Southern Historical Society Papers, Volume 24. (ed. Reverend J. William Jones), The laying of the corner-stone of the monument to President Jefferson Davis, (search)
reek, Battle of, 83, 250. St Nicholas, Capture of the Federal steamer, 88. Salem Church, Action at. 100. Savannah Guard; its part at Sailor's Creek, 250. Schaller, Colonel, Frank, 277. Schuricht, Diary of Lieutenant H.; Gettysburg Campaign, 339. Secession a Constitutional right, 369. Seddon, James A., 27. Seven Days Battles. Casualties in the, 143, 262. Shady Grove, Battle of, 101. Sharpsburg, The battle of, discussed, 267; forces at the battle, 272, 331. Shelby, General, Joe, Address of, April 26, 1865, 42. Shepherdstown, Battle of, 331. Shepherd, Joseph H, 151. Shiloh, Battle of, 66; forces engaged in, and compiled account of, 119. Slatter, W. J., 309. Slaughter, General James E., 309. Slaves, Emancipation of the, 53; their conduct during the war, 54. Smith, Miss Anna M. D., 40. Smith, General, E. Kirby, 44, 51. Smith, Lieutenant-Colonel F. W., Sketch of, 39. Smith, General, Wm. His order sick 'em, 197. Southern struggle bega
Southern Historical Society Papers, Volume 30. (ed. Reverend J. William Jones), Graduates of the United States Military Academy at West Point, N. Y., [from the Richmond, Va., Dispatch, March 30, April 6, 27, and May 12, 1902.] (search)
neral, September 19, 1862. Commanded Cavalry Brigade in Army of Northern Virginia; 1862 commanding Valley District; commanding cavalry in 1863 in Southwest Virginia and East Tennessee. Killed June 5, 1864, at Mt. Crawford, Va. Thomas S. Rhett. 1382. Born South Carolina. Appointed at Large. 14. Colonel, 1861. Commanding Richmond defences; Inspector of Ordnance, Ordnance Bureau. Charles H. Tyler. 1391. Born Virginia. Appointed at Large. 23. Colonel. Commanding brigade, Shelby's Division, Price's Army, Trans-Mississippi Department. (Cullum confounds C. H. Tyler with Brigadier-General R. C. Tyler, killed near West Point, Ga., April 16, 1865.) John C. Booth. 1392. Born Georgia. Appointed Alabama. 24. Captain Artillery (Confederate States Army), February, 1861. Commanding arsenal at Baton Rouge, La. Thomas K. Jackson. 1393. Born South Carolina. Appointed South Carolina. 25. Major, November 1o, 1861. Chief Commissary-General, A. S. Johnston's
Southern Historical Society Papers, Volume 30. (ed. Reverend J. William Jones), chapter 1.6 (search)
er, to say nothing of that born soldier, General Joe Shelby, with his 1,000 Missouri rough riders, t00 soldiers would succeed in following him. Shelby applied to Kirby Smith to make an aggressive fit belonged to the Confederate government, and Shelby was in command of the only existing body of reto San Antonio, and after reaching that place, Shelby was joined by such gallant Confederates as Ex-ians, coming out victorious in every fight. Shelby's messengers could get no satisfaction from Mas were cordially received. Maximilian heard Shelby with close attention, and Bazaine was evidentl fact the marshal was not unwilling to support Shelby's scheme. The Emperor, however, had faith i his companions dependent upon him, what could Shelby do but accept the emperor's offer of a big trah other notable bits of history connected with Shelby's expedition this narrative has nothing to do.ragment of Dixie, protected by the bayonets of Shelby and Bazaine, would have come back into the Uni[4 more...]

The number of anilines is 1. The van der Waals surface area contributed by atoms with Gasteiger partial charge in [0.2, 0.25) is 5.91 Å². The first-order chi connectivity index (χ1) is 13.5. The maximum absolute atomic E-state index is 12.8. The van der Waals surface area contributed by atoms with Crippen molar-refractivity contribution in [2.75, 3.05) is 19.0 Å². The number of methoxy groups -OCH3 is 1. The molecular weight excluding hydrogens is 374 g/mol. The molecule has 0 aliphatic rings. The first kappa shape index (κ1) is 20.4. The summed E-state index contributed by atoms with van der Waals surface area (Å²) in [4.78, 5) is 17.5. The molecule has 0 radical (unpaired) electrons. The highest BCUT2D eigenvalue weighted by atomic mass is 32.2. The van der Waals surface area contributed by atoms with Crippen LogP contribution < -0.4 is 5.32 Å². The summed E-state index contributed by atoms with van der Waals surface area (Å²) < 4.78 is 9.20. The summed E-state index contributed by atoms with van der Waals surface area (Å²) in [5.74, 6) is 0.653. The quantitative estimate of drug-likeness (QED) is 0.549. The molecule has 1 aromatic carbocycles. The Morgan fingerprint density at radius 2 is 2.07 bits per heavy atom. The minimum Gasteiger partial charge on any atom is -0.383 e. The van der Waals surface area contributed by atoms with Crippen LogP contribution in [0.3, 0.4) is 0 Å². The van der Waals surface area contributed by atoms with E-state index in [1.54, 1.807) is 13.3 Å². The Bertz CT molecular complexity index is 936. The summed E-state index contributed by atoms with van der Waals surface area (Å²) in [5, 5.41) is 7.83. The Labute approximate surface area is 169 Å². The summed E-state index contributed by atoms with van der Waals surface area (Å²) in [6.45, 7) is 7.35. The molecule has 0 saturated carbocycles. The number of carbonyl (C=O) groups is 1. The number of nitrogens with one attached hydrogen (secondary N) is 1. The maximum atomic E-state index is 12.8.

Southern Historical Society Papers, Volume 30. (ed. Reverend J. William Jones), Appendix. (search)
Howard, John C. Ballowe, W. A. Brown, Bird. Bryant, Joseph. Butts, William R. Cash, John I. Cushwell, Thomas. Dawson, Harry. Fitzgerald. Charles J. Ford, Simeon W. Grant, Paul H. Harris, A. W. Hickman, Matthew A. Hope, Robert. Isenhower, James. Isaacs, W. H. Johnson, Robert A. Kenny, James M. Lane, Edward. Maine, Isaac S. Mason, Benjamin D. Moore, Gustavus. Morris, N. D. Moxley, George W. Perdew, John. Read, W. N. Shelby, W. M. Terry, R. S. Tucker, C. D. Tucker, William. Tollsy, J. H. Tyree, Augustus. Walker, George T. Wilkerson, Thomas. Johnson, John J. Jones, James W. Kirby, W. R. Lingleton, W. R. Mays, Joshua B. McCormack, Caspar. Morris, George W. Morris, W. C. Oneman, N. Proffit. Phelps, James R. Rice, D. C. Sasser, W. T. Thacker, D. Tucker, C. H. Thurman, Archibald. Turner, Thomas H. Vier, Edward. Warren, Edward. Yuille, Philip
Southern Historical Society Papers, Volume 30. (ed. Reverend J. William Jones), Index (search)
7. Reed, W. P., 117. Reynolds, General J. F., 148. Richmond, First Federal to enter, 152. Rogers, Major, wounded, 114. Rhodes, James F., 19. Rodes, General R. E., 111. Sadler, D. M., 174. Sanitary Commission, Federal, 81. Sassacus destroyed. The, 213. Schofield, General J. M., 97. Scott, Colonel, John, 142; General Winfield, 20. Secession, discussed, 13. 334, 362; of Southern States, 17; prime instigators of, 19. Seven Days Battles, Reminiscences of, 147. Shelby, General, Joe, 117. Sherman, General W. T., 21; his definition of war, 235. Sickles, General D. E., 112. Silver Grays, Service of, 309. Slavery in the South, 15, 77; old system of contrasted with present conditions, 125. Slavers, Last of the. Voyage of the Wanderer, 355. Slaves, trade in, by whom instituted and continued, 124, 127. Smith, General, E. Kirby, 117. Solferino, Battle of, 227. South Carolina Cadets in the war. 138. South, The, and the Union. To whom should we bu